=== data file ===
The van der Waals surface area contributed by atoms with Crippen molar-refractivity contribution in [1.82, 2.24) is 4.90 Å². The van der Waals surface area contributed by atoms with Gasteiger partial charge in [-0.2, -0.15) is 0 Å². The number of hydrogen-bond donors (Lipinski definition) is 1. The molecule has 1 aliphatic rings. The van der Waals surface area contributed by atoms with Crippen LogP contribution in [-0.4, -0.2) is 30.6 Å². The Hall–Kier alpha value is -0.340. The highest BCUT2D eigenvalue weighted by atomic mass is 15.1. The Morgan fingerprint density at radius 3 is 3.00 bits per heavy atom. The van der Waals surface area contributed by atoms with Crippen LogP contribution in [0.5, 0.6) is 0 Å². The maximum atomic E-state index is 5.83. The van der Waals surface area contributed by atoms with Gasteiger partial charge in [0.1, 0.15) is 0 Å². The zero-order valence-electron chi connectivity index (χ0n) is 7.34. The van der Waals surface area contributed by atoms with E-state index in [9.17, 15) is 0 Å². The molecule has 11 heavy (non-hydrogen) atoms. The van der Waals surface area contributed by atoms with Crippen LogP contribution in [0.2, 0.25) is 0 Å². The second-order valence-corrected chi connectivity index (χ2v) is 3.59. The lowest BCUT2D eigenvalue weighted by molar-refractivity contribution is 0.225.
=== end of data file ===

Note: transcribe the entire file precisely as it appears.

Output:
The van der Waals surface area contributed by atoms with Crippen molar-refractivity contribution in [1.82, 2.24) is 4.90 Å². The van der Waals surface area contributed by atoms with Gasteiger partial charge in [-0.2, -0.15) is 0 Å². The number of hydrogen-bond donors (Lipinski definition) is 1. The molecule has 1 aliphatic rings. The van der Waals surface area contributed by atoms with Crippen LogP contribution in [-0.4, -0.2) is 30.6 Å². The Hall–Kier alpha value is -0.340. The highest BCUT2D eigenvalue weighted by atomic mass is 15.1. The Morgan fingerprint density at radius 3 is 3.00 bits per heavy atom. The van der Waals surface area contributed by atoms with Crippen LogP contribution in [0.5, 0.6) is 0 Å². The maximum atomic E-state index is 5.83. The van der Waals surface area contributed by atoms with Gasteiger partial charge in [0.1, 0.15) is 0 Å². The zero-order valence-electron chi connectivity index (χ0n) is 7.34. The van der Waals surface area contributed by atoms with E-state index in [9.17, 15) is 0 Å². The molecule has 11 heavy (non-hydrogen) atoms. The van der Waals surface area contributed by atoms with Crippen LogP contribution in [0.2, 0.25) is 0 Å². The second-order valence-corrected chi connectivity index (χ2v) is 3.59. The lowest BCUT2D eigenvalue weighted by molar-refractivity contribution is 0.225.